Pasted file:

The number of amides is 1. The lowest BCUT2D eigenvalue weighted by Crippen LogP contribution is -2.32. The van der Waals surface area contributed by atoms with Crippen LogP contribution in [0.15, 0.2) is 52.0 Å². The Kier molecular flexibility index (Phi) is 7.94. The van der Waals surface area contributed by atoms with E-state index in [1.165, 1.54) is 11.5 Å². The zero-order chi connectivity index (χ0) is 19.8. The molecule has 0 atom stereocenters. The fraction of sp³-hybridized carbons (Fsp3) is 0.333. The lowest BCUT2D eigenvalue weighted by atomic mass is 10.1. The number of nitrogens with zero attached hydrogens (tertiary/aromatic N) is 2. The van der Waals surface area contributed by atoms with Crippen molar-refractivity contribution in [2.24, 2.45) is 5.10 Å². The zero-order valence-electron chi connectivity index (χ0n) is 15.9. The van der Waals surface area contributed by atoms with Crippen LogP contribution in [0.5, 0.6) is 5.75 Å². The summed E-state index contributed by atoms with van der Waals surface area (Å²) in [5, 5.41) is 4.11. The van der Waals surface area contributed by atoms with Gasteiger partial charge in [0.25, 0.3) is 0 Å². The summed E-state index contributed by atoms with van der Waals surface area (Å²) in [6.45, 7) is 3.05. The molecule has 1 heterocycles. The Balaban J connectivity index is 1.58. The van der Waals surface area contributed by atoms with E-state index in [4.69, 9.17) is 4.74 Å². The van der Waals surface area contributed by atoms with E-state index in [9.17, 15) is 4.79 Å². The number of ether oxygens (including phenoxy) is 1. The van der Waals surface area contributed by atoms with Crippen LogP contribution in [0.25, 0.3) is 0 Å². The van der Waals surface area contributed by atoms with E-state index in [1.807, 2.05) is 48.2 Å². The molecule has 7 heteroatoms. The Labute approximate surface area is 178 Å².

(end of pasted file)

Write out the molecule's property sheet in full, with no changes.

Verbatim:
The number of amides is 1. The lowest BCUT2D eigenvalue weighted by Crippen LogP contribution is -2.32. The van der Waals surface area contributed by atoms with Crippen LogP contribution in [0.15, 0.2) is 52.0 Å². The Kier molecular flexibility index (Phi) is 7.94. The van der Waals surface area contributed by atoms with E-state index in [1.165, 1.54) is 11.5 Å². The zero-order chi connectivity index (χ0) is 19.8. The molecule has 0 atom stereocenters. The fraction of sp³-hybridized carbons (Fsp3) is 0.333. The lowest BCUT2D eigenvalue weighted by atomic mass is 10.1. The number of nitrogens with zero attached hydrogens (tertiary/aromatic N) is 2. The van der Waals surface area contributed by atoms with Crippen molar-refractivity contribution in [2.24, 2.45) is 5.10 Å². The zero-order valence-electron chi connectivity index (χ0n) is 15.9. The van der Waals surface area contributed by atoms with Crippen LogP contribution in [0.5, 0.6) is 5.75 Å². The summed E-state index contributed by atoms with van der Waals surface area (Å²) in [5, 5.41) is 4.11. The van der Waals surface area contributed by atoms with Gasteiger partial charge in [0.25, 0.3) is 0 Å². The summed E-state index contributed by atoms with van der Waals surface area (Å²) in [6.45, 7) is 3.05. The molecule has 1 heterocycles. The Balaban J connectivity index is 1.58. The van der Waals surface area contributed by atoms with E-state index in [4.69, 9.17) is 4.74 Å². The van der Waals surface area contributed by atoms with E-state index in [9.17, 15) is 4.79 Å². The number of ether oxygens (including phenoxy) is 1. The van der Waals surface area contributed by atoms with Crippen LogP contribution in [0.25, 0.3) is 0 Å². The van der Waals surface area contributed by atoms with E-state index in [1.807, 2.05) is 48.2 Å². The molecule has 7 heteroatoms. The Labute approximate surface area is 178 Å².